Marine heatwaves are a much bigger threat to coral reefs than previously thought, research revealing a previously unrecognized impact of climate change on coral reefs has shown.

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Scientists discover why two shark species emit green glow

Previously undiscovered group of molecules found to be behind phenomenon The secret behind the eerie glow of two shark species has been revealed in a study which sheds light on the origin and possible advantages of their fluorescent green bodies. Chain catsharks and swell sharks are deep-dwelling and live in the western Atlantic and eastern Pacific respectively, where they hide among rocks and ru

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Mysterious signals from space could teach us how dark energy works

Weird bursts of radio waves from space could be used to measure cosmic distances, which would help us learn about dark energy and the universe’s expansion

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Back-to-back low snow years will become more common, study projects

Consecutive low snow years may become six times more common across the Western United States over the latter half of this century, leading to ecological and economic challenges such as expanded fire seasons and poor snow conditions at ski resorts, according to a new study.

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Novel strategy uncovers potential to control widespread soilborne pathogens

This study introduces a new strategy for identifying antagonistic bacteria, which can then be used to control important plant pathogens. These findings suggest that biological control of pathogens might be improved by combining different beneficial microorganisms and highlight novel strategies used to control widespread phytopathogenic fungi.

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NASA's MMS finds first interplanetary shock

NASA's MMS mission just made the first high-resolution measurements of an interplanetary shockwave launched from the Sun.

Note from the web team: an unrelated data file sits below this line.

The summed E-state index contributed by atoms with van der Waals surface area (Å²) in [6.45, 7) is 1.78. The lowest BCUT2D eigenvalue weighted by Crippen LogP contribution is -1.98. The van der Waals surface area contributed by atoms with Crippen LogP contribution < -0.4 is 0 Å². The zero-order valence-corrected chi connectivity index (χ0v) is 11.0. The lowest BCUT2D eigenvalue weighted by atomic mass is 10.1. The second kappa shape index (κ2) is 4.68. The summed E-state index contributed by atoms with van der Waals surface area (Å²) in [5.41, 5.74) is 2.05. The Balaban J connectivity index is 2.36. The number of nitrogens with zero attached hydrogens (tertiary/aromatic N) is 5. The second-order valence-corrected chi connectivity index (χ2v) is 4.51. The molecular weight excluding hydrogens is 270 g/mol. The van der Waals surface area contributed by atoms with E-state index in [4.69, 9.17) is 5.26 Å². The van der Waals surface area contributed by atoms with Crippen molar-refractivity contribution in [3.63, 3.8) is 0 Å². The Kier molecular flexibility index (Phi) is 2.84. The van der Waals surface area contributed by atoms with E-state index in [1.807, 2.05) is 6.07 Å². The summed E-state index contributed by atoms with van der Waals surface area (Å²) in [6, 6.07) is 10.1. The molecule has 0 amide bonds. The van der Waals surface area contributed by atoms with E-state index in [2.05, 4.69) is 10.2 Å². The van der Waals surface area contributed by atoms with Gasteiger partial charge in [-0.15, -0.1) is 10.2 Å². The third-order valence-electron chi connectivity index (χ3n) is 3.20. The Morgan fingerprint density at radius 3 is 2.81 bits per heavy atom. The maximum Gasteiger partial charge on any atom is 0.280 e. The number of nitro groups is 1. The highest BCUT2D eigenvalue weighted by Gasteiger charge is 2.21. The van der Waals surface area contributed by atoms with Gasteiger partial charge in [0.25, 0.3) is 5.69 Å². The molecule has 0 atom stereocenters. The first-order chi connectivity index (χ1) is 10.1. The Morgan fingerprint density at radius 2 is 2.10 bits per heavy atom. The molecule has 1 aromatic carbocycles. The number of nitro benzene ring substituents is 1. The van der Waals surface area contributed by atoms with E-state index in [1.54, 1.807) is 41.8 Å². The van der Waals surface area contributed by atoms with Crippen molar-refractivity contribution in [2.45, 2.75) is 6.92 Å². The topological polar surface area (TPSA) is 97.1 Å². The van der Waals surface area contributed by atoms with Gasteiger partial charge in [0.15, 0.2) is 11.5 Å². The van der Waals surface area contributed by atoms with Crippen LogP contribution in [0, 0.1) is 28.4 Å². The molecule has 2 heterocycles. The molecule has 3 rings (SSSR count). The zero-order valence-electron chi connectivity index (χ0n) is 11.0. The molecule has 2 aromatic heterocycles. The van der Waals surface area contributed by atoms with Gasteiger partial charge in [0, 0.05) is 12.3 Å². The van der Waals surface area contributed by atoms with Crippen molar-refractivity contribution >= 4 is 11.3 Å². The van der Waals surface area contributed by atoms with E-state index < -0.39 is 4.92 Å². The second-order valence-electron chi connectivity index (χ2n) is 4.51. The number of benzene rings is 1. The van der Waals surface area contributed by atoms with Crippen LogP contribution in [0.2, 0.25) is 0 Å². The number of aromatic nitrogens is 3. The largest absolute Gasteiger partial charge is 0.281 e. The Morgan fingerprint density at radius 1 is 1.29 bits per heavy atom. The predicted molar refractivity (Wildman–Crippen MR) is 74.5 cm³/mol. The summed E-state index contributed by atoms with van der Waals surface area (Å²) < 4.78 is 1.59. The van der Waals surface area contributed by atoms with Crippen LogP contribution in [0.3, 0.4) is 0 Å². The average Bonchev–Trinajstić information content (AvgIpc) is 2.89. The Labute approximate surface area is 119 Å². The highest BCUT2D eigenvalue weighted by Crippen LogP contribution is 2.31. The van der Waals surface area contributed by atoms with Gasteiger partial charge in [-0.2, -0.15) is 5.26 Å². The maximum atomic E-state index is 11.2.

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New process discovered to completely degrade flame retardant in the environment

A team of environmental scientists from the University of Massachusetts Amherst and China has for the first time used a dynamic, two-step process to completely degrade a common flame-retardant chemical, rendering the persistent global pollutant nontoxic.

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88 percent decline of big freshwater animals

Scientists from the Leibniz-Institute of Freshwater Ecology and Inland Fisheries (IGB) and international colleagues have now quantified the global decline of big freshwater animals: From 1970 to 2012, global populations of freshwater megafauna declined by 88 percent – twice the loss of vertebrate populations on land or in the ocean. Large fish species are particularly affected.

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Teens feel pressured to get pregnant

Female adolescents are experiencing relationship abuse at alarming rates, according to a new Michigan State University study that specifically researched reproductive coercion – a form of abuse in which a woman is pressured to become pregnant against her wishes.

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US Gov: Tesla Made “Misleading” Safety Claims About Model 3

Cease-and-Desist The U.S. National Highway Traffic Safety Administration (NHTSA) sent Tesla a cease-and-desist letter in October 2018 claiming it had made “misleading statements” about the safety rating of the Model 3, according to documents obtained by government transparency watchdog PlainSite. The letter, written by NHTSA Chief Counsel Jonathan Morrison, mostly concerns a Tesla blog post publi

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Ghostpartum: Why Many Women Don't Get Sexual Health Care They Need

The many factors that impact a woman’s ability and desire to have intercourse after giving birth are rarely addressed during a standard postpartum visit — Read more on ScientificAmerican.com

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Cosmologists Debate How Fast the Universe Is Expanding

In 1998, two teams of cosmologists observed dozens of distant supernovas and inferred that they’re racing away from Earth faster and faster all the time. This meant that — contrary to expectations — the expansion of the universe is accelerating, and thus the fabric of space must be infused with a repulsive “dark energy” that comprises more than two-thirds of everything. For this discovery, the te

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Fosfor från Marocko styr världens matproduktion

Enligt Statens Geologiska Undersökningar är Marocko världens tredje största producent av fosfor som är en av huvudingredienserna i konstgödsel. Bara Kina och USA producerar mer. Marocko uppskattas även ha 75 procent av världens reserver, varav majoriteten tros ligga i Västsahara som sedan 1975 ockuperas av Marocko. Så varför är fosfor är så viktigt för mänskligheten? – En växt kräver 17 kemiska e

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Major surgery associated with small, long term decline in brain functioning

Major surgery is associated with a small long-term decline in cognitive functioning – equivalent, on average, to less than five months of natural brain aging, finds a new study.

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Protein factors increasing yield of a biofuel precursor in microscopic algae